Another story coming in to the day was that Utah defensive lineman and potential top five draft pick Star Loutlelei was pulled out of participating in drills due to a heart condition. That condition has yet to be specified and coverage on that and all other things NFL Draft will continue through April 27 on On the Clock: Your NFL Draft Destination.

Tomorrow, the defensive backs will take the field in Indianapolis for drills to close out the combine. On the Clock’s Bill Slane will have the coverage.

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Jarvis Jones (29) raises his arm as he is about to strip Missouri QB James Franklin (1) on Sept. 8, 2012. The Bulldogs beat the Tigers 41-20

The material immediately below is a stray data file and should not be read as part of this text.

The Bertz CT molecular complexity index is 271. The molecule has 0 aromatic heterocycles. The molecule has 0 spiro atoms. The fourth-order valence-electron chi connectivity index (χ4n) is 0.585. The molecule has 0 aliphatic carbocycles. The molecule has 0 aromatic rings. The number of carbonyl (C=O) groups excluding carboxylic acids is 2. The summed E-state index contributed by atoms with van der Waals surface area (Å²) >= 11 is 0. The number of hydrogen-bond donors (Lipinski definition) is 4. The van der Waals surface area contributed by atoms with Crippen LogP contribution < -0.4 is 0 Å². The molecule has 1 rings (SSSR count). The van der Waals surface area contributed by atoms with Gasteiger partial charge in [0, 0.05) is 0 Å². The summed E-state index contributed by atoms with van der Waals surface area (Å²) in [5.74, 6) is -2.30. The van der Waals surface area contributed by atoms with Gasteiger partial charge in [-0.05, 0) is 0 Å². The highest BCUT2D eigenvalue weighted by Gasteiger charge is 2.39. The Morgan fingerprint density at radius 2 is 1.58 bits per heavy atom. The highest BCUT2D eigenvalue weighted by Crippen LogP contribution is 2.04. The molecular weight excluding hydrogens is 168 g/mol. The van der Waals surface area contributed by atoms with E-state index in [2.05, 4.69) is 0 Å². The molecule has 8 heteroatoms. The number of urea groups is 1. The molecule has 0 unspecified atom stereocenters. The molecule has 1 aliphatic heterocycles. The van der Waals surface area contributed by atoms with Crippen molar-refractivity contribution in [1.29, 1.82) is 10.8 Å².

Jarvis Jones (29) raises his arm as he is about to strip Missouri QB James Franklin (1) on Sept. 8, 2012. The Bulldogs beat the Tigers 41-20

Throughout this past season, Georgia OLB Jarvis Jones (6′ 3″, 241 lbs.) played like one of the best defensive players in the nation, and the second best linebacker behind Notre Dame’s Manti Te’o. After the Missouri game, he was even considered a Heisman candidate. Jones, who originally played for USC before transferring to play for Mark Richt and the Bulldogs, put up 14.5 sacks, 85 tackles, 24 tackles-for-loss, 1 interception, 7 forced fumbles, and 2 fumble recoveries in 12 games.

Now, he has declared and is preparing for the NFL Draft, and I will be evaluating him. My evaluation will consist of these criteria: Agility, Bull Rush, Speed Rush, Run Defense, Speed/Burst, Strength, Tackle, Read and React, and Health.